- The subsidiary’s policy leeway did not exceed what was induced by the geographical distance between it and its parent company.
As such, the Cour de Cassation held that the subsidiary’s alleged autonomy was belied by the facts and confirmed the existence of a single economic unit between France Télécom and Orange Caraïbe.
The parent company’s interest to demonstrate that its subsidiary acts autonomously on its market should, however, be put into perspective by taking into account the two following insights:
- firstly, when a single economic unit exists between the parent company and its subsidiary, their intra-group agreements escape the reach of the legal provisions governing anticompetitive agreements since such provisions imply the conclusion of an agreement between two independent undertakings,
- secondly, even if it is established that the subsidiary has acted autonomously, courts and competition authorities may, when determining the amount of the fine, consider the actual influence of group membership, and, in particular, whether such membership can help the subsidiary mobilize the funds necessary to pay such fine(4).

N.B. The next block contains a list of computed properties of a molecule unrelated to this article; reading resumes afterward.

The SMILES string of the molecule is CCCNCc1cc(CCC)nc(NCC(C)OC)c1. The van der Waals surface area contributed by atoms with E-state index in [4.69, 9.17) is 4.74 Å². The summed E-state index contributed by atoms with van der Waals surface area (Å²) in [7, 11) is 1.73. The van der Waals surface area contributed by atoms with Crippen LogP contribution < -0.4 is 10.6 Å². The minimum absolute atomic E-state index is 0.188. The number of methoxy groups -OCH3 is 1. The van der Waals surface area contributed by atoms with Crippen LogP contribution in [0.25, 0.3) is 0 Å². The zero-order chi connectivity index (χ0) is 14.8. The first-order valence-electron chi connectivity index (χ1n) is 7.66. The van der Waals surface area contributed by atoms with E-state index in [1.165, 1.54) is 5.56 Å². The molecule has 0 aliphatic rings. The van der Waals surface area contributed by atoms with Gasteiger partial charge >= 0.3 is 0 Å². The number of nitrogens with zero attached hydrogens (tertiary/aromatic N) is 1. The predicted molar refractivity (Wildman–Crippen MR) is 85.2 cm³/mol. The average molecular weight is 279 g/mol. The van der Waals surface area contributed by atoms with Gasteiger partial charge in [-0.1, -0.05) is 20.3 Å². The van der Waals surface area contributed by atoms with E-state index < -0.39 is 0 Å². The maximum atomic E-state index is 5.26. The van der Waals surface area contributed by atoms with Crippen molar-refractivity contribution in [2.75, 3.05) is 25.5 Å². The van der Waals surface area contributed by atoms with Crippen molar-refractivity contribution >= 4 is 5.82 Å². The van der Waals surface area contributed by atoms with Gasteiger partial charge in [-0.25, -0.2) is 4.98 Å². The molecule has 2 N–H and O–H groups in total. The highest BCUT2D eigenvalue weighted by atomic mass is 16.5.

2/ Clarification of the concept of “repetition” of competition law infringements by the Cour de Cassation
The other interesting aspect of the commented decision concerns the concept of “repetition” of competition law infringements.
The parties objected that the trial judges had increased the amount of the fine because France Télécom had previously committed similar competition law infringements.
Indeed, between July 1997 and November 2005, five rulings had been entered into against France Télécom for behaviors that tended to prevent, hinder or hamper the entry of new competitors on a market, which artificially made it more difficult to put a competitive pressure on markets that were directly or indirectly dominated by France Telecom.